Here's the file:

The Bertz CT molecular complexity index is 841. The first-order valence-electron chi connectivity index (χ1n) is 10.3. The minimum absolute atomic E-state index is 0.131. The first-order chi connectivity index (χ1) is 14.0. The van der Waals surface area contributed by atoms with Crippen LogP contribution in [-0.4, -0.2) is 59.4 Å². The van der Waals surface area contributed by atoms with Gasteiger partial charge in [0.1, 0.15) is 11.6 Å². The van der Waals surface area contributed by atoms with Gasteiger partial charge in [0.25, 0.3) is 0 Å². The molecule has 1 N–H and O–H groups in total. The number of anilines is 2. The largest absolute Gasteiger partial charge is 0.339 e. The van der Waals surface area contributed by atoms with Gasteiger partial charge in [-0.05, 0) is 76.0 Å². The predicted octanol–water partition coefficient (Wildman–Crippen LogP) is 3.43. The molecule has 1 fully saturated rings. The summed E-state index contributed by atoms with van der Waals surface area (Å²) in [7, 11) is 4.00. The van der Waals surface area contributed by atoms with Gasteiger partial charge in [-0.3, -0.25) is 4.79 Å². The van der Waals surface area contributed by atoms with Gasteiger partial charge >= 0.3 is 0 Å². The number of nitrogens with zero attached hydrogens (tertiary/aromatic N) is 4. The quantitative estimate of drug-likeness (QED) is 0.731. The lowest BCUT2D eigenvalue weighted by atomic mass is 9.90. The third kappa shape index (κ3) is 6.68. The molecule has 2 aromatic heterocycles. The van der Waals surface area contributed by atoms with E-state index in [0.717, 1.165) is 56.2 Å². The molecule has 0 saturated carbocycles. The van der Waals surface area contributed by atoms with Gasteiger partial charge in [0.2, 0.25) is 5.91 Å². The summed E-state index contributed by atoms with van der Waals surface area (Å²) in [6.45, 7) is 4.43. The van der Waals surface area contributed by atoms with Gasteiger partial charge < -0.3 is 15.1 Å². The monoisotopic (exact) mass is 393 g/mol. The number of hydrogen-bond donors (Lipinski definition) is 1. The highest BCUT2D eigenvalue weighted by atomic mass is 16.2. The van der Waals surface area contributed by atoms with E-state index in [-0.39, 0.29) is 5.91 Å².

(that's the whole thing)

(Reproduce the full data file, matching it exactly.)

The Bertz CT molecular complexity index is 841. The first-order valence-electron chi connectivity index (χ1n) is 10.3. The minimum absolute atomic E-state index is 0.131. The first-order chi connectivity index (χ1) is 14.0. The van der Waals surface area contributed by atoms with Crippen LogP contribution in [-0.4, -0.2) is 59.4 Å². The van der Waals surface area contributed by atoms with Gasteiger partial charge in [0.1, 0.15) is 11.6 Å². The van der Waals surface area contributed by atoms with Gasteiger partial charge in [0.25, 0.3) is 0 Å². The molecule has 1 N–H and O–H groups in total. The number of anilines is 2. The largest absolute Gasteiger partial charge is 0.339 e. The van der Waals surface area contributed by atoms with Gasteiger partial charge in [-0.05, 0) is 76.0 Å². The predicted octanol–water partition coefficient (Wildman–Crippen LogP) is 3.43. The molecule has 1 fully saturated rings. The summed E-state index contributed by atoms with van der Waals surface area (Å²) in [7, 11) is 4.00. The van der Waals surface area contributed by atoms with Gasteiger partial charge in [-0.3, -0.25) is 4.79 Å². The van der Waals surface area contributed by atoms with Gasteiger partial charge >= 0.3 is 0 Å². The number of nitrogens with zero attached hydrogens (tertiary/aromatic N) is 4. The quantitative estimate of drug-likeness (QED) is 0.731. The lowest BCUT2D eigenvalue weighted by atomic mass is 9.90. The third kappa shape index (κ3) is 6.68. The molecule has 2 aromatic heterocycles. The van der Waals surface area contributed by atoms with E-state index in [0.717, 1.165) is 56.2 Å². The molecule has 0 saturated carbocycles. The van der Waals surface area contributed by atoms with Gasteiger partial charge in [0.2, 0.25) is 5.91 Å². The summed E-state index contributed by atoms with van der Waals surface area (Å²) in [6.45, 7) is 4.43. The van der Waals surface area contributed by atoms with Gasteiger partial charge < -0.3 is 15.1 Å². The monoisotopic (exact) mass is 393 g/mol. The number of hydrogen-bond donors (Lipinski definition) is 1. The highest BCUT2D eigenvalue weighted by atomic mass is 16.2. The van der Waals surface area contributed by atoms with E-state index in [-0.39, 0.29) is 5.91 Å².